The funeral was this past Wednesday, the 20th. Beneath a cloudy sky, I stood beside a mutual and much younger friend who was doing everything not to burst out crying. I wrapped an arm around him and told him these moments are what make life so hard. We have to deal with the deaths of people we know and love – family, friends, coworkers. It’s what allows people to survive and reach a certain age. Paul buried both his parents, a beloved aunt, his older brother and two nephews. For whatever reason, his time here had ended.
Another mutual friend told me shortly after he’d learned of Paul’s death that he had dreamed of him. “I didn’t know if it was the edible I’d eaten earlier,” he added. But he said Paul told him he was happy now; he felt good and was safe.
I have to admit that – as bad as I’ve been feeling lately – I bore some envy of Paul. He was no longer suffering. All his pain had gone. He didn’t have to worry about credit card bills, taking out the trash – or wondering if he was going to wake up the next day. He also won’t get to live out his dreams of being a screenwriter.
When each of my parents died, I told people my only consolation was that they were no longer suffering from physical agonies. But they had lived long lives and they’d achieved the best they could, given their circumstances.
I suppose Paul had done the same in his 55 years.
Living our best lives is all we should do with whatever time we have.
Filed under Essays
Death and Time
The death of actress and national icon Betty White on New Year’s Eve 2021 has left many of us here in the United States shocked and despondent. White was just 17 days shy of her 100th birthday; an event which she and the rest of us looked forward to celebrating. Now she’s gone. Suddenly. None of us really saw this coming. How could this happen? Why? But none of us should be shocked.
Death doesn’t honor our designated times of order. My paternal grandfather once said that he respected death because it bears no prejudice. It takes who it wants when it wants. According to my father it was painful for him to admit even that much; as he had seen so many very young people and/or very good people suffer an untimely demise throughout his time on Earth. My grandfather died in 1969, and my father didn’t fully comprehend the meaning of what the old man had said until some years later.
Perhaps it’s easy for we older folks to have a more cynical if not sedate view of death. I’m at the point where I know I have more years behind than ahead of me. But currently I feel I’m surrounded by people enduring serious health struggles. A close friend is showing signs of Parkinson’s. Another friend is dealing with liver cancer. His doctors gave him less than a decade, unless he has a liver transplant. But his liver seems too badly damaged to qualify for a transplant. So he’s resigned himself to decluttering his life and reconnecting with people. One of my cousins who’s 10 years older suffered a heart attack in 2020 and is now battling kidney failure. The 40-something son of another long-time friend is still recovering from a catastrophic stroke he experienced about 2 years ago. He’s ensconced in a rehabilitation facility, but doesn’t appear to be making much progress – not according to his father. The latter says it seems his son doesn’t really want to cooperate with the therapists; as if – just a few years from age 50 – he’s decided he’s lived life to the fullest.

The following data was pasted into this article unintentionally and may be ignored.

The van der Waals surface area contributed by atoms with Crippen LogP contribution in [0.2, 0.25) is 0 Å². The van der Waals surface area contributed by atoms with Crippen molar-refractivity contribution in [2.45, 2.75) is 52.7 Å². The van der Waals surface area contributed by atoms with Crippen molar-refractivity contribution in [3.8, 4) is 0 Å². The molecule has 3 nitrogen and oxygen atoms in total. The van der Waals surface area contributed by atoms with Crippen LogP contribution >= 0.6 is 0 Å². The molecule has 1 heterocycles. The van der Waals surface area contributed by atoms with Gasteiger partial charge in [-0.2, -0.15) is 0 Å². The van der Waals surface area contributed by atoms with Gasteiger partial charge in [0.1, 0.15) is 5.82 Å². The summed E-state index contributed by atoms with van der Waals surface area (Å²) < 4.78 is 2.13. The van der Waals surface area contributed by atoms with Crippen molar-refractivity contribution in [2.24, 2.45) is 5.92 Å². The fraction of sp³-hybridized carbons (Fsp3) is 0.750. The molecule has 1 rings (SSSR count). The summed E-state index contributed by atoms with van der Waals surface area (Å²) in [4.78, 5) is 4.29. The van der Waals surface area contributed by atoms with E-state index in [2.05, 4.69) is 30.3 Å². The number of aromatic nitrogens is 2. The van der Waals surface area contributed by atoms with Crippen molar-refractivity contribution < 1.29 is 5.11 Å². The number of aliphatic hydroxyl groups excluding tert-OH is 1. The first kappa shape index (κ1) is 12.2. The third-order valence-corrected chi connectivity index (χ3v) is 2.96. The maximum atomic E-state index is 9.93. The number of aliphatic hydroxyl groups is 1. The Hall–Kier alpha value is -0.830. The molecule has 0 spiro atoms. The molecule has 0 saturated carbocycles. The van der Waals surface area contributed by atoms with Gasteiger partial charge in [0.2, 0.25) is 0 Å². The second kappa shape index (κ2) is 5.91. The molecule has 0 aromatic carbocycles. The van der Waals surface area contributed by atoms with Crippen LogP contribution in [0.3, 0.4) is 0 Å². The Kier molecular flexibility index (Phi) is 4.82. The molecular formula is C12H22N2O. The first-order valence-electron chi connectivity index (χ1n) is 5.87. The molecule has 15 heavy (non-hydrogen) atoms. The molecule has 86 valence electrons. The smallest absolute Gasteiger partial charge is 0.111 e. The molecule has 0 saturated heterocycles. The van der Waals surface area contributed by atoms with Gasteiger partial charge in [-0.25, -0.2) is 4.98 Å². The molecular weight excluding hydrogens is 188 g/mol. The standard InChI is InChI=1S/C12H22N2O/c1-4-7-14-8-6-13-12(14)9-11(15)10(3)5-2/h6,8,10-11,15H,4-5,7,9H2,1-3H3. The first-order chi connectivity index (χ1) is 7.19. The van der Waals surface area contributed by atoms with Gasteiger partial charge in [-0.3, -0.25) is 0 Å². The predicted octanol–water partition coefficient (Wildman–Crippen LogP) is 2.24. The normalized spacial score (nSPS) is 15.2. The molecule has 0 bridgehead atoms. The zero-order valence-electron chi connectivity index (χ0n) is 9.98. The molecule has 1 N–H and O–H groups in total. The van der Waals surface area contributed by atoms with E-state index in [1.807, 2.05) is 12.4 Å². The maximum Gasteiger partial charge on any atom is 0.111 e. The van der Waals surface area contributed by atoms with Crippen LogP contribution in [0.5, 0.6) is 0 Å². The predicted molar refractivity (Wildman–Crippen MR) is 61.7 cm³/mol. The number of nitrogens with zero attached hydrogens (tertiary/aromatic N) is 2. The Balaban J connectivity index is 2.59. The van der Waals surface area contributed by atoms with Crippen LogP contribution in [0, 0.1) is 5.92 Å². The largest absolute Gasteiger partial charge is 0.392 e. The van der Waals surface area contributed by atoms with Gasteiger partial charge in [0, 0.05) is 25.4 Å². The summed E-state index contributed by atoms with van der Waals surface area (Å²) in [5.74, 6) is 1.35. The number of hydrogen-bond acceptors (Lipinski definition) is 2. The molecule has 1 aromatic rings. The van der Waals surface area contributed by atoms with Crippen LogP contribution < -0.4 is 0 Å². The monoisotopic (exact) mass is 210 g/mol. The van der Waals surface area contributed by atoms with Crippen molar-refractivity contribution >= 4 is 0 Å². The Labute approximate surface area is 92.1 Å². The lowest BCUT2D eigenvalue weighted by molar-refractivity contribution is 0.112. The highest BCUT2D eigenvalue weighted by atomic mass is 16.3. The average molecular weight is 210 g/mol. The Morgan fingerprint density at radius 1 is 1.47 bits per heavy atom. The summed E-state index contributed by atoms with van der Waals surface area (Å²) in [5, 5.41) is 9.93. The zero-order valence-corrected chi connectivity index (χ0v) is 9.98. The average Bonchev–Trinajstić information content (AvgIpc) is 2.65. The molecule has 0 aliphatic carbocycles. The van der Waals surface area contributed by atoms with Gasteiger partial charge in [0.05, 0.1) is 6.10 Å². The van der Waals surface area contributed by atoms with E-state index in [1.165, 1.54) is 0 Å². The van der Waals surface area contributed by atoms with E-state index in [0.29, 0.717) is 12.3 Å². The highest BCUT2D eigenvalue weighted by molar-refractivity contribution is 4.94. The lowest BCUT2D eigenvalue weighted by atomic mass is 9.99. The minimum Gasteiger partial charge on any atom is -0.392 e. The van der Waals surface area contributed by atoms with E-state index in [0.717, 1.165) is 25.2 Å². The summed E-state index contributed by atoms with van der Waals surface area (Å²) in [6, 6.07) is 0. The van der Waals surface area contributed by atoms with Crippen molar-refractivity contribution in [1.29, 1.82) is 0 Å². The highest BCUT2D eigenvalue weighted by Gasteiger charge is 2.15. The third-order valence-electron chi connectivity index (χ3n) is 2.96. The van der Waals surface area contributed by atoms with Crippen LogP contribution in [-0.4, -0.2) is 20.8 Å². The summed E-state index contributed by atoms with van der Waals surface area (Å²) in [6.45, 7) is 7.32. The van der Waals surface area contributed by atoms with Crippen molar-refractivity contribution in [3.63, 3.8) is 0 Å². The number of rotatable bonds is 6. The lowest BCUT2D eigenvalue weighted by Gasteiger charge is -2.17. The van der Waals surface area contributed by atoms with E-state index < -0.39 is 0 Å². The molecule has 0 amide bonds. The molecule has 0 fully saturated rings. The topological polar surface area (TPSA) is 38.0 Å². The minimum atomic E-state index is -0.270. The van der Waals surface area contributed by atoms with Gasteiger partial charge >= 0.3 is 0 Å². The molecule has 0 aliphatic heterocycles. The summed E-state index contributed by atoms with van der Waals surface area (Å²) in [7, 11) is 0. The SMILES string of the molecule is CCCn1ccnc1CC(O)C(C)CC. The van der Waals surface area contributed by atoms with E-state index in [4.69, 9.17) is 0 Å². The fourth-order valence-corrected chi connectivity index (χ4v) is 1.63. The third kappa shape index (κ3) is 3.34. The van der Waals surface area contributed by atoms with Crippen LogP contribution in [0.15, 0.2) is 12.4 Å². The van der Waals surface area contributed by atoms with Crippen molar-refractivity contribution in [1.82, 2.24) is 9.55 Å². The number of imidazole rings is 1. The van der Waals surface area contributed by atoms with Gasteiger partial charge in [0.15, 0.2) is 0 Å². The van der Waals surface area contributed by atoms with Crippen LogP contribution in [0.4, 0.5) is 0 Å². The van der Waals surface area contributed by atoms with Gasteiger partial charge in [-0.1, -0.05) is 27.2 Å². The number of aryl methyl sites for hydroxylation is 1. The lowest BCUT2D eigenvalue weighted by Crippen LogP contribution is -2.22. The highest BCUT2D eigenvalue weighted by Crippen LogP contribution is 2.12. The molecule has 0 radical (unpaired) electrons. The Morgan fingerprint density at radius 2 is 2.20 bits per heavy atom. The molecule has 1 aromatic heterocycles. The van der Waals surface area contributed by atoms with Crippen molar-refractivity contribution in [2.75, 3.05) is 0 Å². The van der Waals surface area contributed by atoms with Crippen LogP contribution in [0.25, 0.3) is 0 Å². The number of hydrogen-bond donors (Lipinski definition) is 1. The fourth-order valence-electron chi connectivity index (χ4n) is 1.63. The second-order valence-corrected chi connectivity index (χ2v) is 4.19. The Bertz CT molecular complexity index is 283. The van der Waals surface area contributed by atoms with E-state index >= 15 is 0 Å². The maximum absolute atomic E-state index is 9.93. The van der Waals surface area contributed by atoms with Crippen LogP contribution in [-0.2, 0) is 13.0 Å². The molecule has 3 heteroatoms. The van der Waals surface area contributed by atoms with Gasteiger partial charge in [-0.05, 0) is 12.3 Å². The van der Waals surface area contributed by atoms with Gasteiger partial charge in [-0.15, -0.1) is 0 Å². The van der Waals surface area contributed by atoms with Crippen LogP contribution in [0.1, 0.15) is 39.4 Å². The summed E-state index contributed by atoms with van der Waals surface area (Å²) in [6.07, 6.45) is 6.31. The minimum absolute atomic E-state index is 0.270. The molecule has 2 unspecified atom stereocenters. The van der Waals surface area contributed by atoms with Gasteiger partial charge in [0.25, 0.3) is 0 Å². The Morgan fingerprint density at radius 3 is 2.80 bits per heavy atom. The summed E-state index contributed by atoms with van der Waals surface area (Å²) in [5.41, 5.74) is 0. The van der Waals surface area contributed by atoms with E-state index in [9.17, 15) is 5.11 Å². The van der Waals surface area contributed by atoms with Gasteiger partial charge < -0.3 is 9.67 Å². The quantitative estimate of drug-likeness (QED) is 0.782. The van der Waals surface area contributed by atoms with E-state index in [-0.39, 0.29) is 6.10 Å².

As a manic depressive in my past life, death often occupied more space in my mind than thoughts of the future. A typical artistic type, I experience the full range of emotions humanity possesses. But death haunts all of us throughout our lives. When I was in high school, a girl was killed when a train struck the car in which she was riding. Around that same time, lightning killed a boy walking home from school. Some years later, while working at a retail store, a teenage constituent was killed by a drunk driver, and another died in a car wreck. In the fall of 1992, I happened upon the obituary of a young man I’d known in grade school; he was 29. The following year a friend died of AIDS at the age of 31.
Looking at the myriad news events surrounding the wars in Afghanistan and Iraq, I’m always heartbroken at the sight of very young people returning home with damaged bodies and minds or in coffins. The epidemic of school shootings and deaths of those caught up in civil unrest is truly upsetting.
How is it these things are allowed to happen? Isn’t there supposed to be an all-loving, omnipotent deity who could prevent such horrors?
I’ve always wondered what life is like on “The Other Side”; whatever it’s supposed to be and wherever that is. I like to think all those I’ve known in decades past, including my parents and even my dogs, are safely enveloped in such realms; where (hopefully) they are happy and loved.
Back in 2012, I had a brief dream of an English and German instructor I had at a community college in suburban Dallas in the 1980s. She was a quirky, yet truly inspirational character. I hadn’t thought of her in years when I had that dream. I think it was a day or two later when I found her obituary in the newspaper. And I thought later that, perhaps, she flitted through my sleeping subconscious to say goodbye – for now.
Betty White’s “sudden” death saddened so many people. But she was 99! So she didn’t quite make it to her centennial birthday! She always vocalized how fortunate she was to have lived so long and to have so many people admire and love her. She had reached the end of her time in this world.
We all will at some point. As sad as it may be sometimes, it doesn’t really matter one’s age or condition at the moment of death. It just happens. We have to make our time as valuable and fulfilling as we can.